Thursday, August 16, 2012

The Short Bus

I finished reading The Short Bus by Jonathan Mooney an I really liked it. (Note to those following the blog closely: I failed again at reading Religion for Atheists and I have to return it unread, again. But I promise I'll pick it up again after my vacation!) Mooney tells his story with compassion, both for himself and for the people he meets. Heck, he even has compassion for the bus. He makes his points well, too. As far as I can tell, Mooney has two main points in this book:

1) We should celebrate all people for their abilities, and we should never treat anyone as less than human because they think differently than we do.

2) Labels cause more difficulties than they are worth.

I love the first point. After all, that's a fine Humanist statement, and Mooney tests it with visits to a girl who is both deaf and blind, a man who seems to make no sense when he talks, and Burning Man. But he manages to find some beauty in everyone he meets and is convincing in his argument that one school model cannot serve everyone and everyone deserves the opportunity to learn.

On the second point, though, Mooney and I differ a bit. I think labels, when used correctly, can be very helpful. That's why teachers like IEP's (Individualized Educational Plans.) A well-written IEP gives a teacher valuable information about how a child learns, so that she doesn't have to discover it all again. Valuable weeks of school time can be saved, as well as plenty of frustration. In terms of a child's self-worth, and ADHD kid is going to be much better off in my classroom, on Sunday mornings and Tuesday afternoons, if I know he's ADHD and don't ask him to do things he physically can't do, than if I don't know he's ADHD and spend a lot of time trying to get him to sit down and be quiet.

Here's a better example: My Dad has really poor working memory. (Working memory is the part of the brain that remembers instructions and remembers to remember things.) To be clear, he's a really smart man: he has a PhD, he reads great literature, he can hold his own in an argument and he knows more about dinosaurs than any adult really should. But when he says he'll be somewhere, he may or may not show up.

This has been true his whole life. As a child, I often found myself waiting to be picked up at piano lessons, or driven past acting classes and having to double back because my dad got distracted while driving. He even forgot my daughter's first birthday celebration. When these things happened, there would be fights and recriminations and denials and no explanation to be found. These disputes caused a decent amount of stress in our family, and to this day I have anxiety whenever I have to meet someone or wait for someone.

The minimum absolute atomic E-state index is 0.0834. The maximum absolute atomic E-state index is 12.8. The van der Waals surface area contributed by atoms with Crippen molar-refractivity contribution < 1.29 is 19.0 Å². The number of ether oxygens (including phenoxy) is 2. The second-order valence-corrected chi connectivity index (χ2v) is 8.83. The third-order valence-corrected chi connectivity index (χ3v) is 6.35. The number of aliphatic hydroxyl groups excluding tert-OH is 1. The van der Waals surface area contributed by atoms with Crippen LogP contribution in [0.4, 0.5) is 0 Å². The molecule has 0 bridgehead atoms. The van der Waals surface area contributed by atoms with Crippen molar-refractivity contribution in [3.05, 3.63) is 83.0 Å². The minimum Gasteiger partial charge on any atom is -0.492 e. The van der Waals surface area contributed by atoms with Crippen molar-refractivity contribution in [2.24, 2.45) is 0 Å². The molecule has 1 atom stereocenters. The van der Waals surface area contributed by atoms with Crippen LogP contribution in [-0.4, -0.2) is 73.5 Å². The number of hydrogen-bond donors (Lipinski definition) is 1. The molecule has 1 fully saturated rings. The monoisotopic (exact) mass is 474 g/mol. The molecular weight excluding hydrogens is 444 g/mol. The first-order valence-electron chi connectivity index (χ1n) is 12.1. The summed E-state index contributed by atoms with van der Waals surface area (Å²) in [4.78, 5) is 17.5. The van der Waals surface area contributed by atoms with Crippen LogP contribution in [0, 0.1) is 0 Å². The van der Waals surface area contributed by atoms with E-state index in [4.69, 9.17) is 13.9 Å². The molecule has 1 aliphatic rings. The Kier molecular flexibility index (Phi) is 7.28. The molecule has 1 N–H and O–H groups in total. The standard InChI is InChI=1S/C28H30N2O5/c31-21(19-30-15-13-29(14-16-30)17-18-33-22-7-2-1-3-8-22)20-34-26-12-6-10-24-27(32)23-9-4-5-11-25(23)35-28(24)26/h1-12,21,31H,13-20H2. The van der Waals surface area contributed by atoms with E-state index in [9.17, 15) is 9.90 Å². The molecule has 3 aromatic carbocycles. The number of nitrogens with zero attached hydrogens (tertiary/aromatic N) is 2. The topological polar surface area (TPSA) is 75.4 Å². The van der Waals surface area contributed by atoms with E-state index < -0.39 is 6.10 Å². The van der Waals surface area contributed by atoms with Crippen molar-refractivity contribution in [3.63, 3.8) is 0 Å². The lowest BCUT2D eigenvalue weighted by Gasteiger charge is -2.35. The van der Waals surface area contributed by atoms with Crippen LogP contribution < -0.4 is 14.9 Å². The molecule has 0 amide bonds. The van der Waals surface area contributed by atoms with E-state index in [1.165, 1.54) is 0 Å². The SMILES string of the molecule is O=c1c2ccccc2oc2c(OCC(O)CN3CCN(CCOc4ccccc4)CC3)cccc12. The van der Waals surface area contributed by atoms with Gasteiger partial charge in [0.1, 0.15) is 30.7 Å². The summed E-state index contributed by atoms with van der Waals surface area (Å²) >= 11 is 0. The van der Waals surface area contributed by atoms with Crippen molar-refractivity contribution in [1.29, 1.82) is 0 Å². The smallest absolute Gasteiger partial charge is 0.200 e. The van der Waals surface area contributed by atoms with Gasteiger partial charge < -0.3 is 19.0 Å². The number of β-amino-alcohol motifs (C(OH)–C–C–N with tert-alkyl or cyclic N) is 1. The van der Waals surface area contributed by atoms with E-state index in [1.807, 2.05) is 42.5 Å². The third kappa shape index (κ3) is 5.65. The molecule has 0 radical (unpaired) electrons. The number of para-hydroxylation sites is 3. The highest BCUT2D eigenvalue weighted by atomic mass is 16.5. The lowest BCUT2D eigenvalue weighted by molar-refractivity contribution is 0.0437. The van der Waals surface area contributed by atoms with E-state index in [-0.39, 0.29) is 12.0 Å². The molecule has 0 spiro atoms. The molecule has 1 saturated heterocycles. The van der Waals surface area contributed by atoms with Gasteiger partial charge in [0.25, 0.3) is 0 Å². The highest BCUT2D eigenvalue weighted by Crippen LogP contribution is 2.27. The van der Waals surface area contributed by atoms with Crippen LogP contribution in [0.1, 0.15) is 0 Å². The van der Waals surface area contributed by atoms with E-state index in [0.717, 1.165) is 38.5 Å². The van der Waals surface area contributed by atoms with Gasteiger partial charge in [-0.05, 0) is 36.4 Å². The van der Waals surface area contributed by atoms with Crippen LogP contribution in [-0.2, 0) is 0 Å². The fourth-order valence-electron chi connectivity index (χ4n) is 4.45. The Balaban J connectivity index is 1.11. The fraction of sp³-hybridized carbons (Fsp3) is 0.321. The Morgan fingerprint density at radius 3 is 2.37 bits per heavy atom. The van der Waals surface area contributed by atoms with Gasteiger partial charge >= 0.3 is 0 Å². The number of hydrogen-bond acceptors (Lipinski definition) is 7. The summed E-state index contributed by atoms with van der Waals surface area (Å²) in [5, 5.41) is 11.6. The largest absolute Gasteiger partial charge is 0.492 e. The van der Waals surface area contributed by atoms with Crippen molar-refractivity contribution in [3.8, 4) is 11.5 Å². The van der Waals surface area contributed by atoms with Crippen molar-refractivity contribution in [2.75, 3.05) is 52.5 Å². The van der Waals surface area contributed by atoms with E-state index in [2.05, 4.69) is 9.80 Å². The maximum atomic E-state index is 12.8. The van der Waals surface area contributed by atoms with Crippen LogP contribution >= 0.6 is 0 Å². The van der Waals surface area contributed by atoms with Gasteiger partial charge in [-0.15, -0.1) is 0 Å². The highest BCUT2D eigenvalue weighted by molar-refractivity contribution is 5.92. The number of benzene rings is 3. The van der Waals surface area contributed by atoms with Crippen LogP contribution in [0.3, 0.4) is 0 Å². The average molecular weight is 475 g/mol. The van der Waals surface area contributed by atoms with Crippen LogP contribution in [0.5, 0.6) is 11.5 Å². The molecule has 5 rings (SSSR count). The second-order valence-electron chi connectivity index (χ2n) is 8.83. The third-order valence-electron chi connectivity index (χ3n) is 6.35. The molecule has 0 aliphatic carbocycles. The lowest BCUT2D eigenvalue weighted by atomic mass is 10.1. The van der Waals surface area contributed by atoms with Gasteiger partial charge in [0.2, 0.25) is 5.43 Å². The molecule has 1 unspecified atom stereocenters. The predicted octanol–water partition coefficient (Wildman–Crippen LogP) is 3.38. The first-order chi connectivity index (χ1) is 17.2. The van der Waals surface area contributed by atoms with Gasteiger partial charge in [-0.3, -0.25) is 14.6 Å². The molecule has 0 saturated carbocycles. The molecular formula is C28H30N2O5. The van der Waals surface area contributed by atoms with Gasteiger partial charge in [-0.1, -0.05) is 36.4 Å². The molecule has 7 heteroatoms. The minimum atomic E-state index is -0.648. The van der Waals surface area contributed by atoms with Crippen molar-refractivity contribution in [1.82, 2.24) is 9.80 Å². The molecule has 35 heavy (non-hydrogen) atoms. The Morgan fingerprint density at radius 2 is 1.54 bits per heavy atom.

Then, in his sixties, my dad got diagnosed with ADHD. Suddenly, everything made sense. We now understand what my dad can do and what he can't. He understands it, too. So when he's supposed to be  at The Little Jewess's school for a special event, my mom makes sure he leaves early, and then he calls her when he gets there. He keeps his phone on so we can call him if he's not where he's supposed to be. My mom is now 100% in charge of their calendar, and she goes over with my dad where he's supposed to be when so he doesn't forget.

My dad's diagnosis was a moment of huge relief for all of us. Suddenly, there were books and websites he could turn to for hints on how to remember things better. My mom no longer blames him for not doing things he can't do, and instead of enabling him, she can structure things in a way that my dad doesn't forget and there is no crisis, and no ensuing fight.

So I kind of like labels. The catch is, the label can't be everything. You have to see the person above all, and treat that person with respect, even if that person needs help.

Monday, August 13, 2012

My people!

I just read this article on Friendly Atheist, and boy, did it get me excited! Mary Johnson is one of my people. Her whole journey really resonates with me, and I love that although she is now an atheist, she still can see the value and appeal of religion.

Check out this quote:

I believe that humans need ritual and art and encouragement. I’m in the process of becoming a Humanist celebrant so that I can help people celebrate weddings and births and funerals in a secular context. I’m encouraged that people like Alain de Botton and Greg Epstein and Miriam Muroff Jerris are taking on the challenge of creating meaningful Humanist rituals without supernatural references.

I could have said that! Plus, it takes me back to my original idea for my presentation. Probably, I can focus on deBotton, Epstein and Jerris and that will be enough for one presentation. I wonder if Jerris would answer some interview questions for me. After all, she did reply to my e-mails.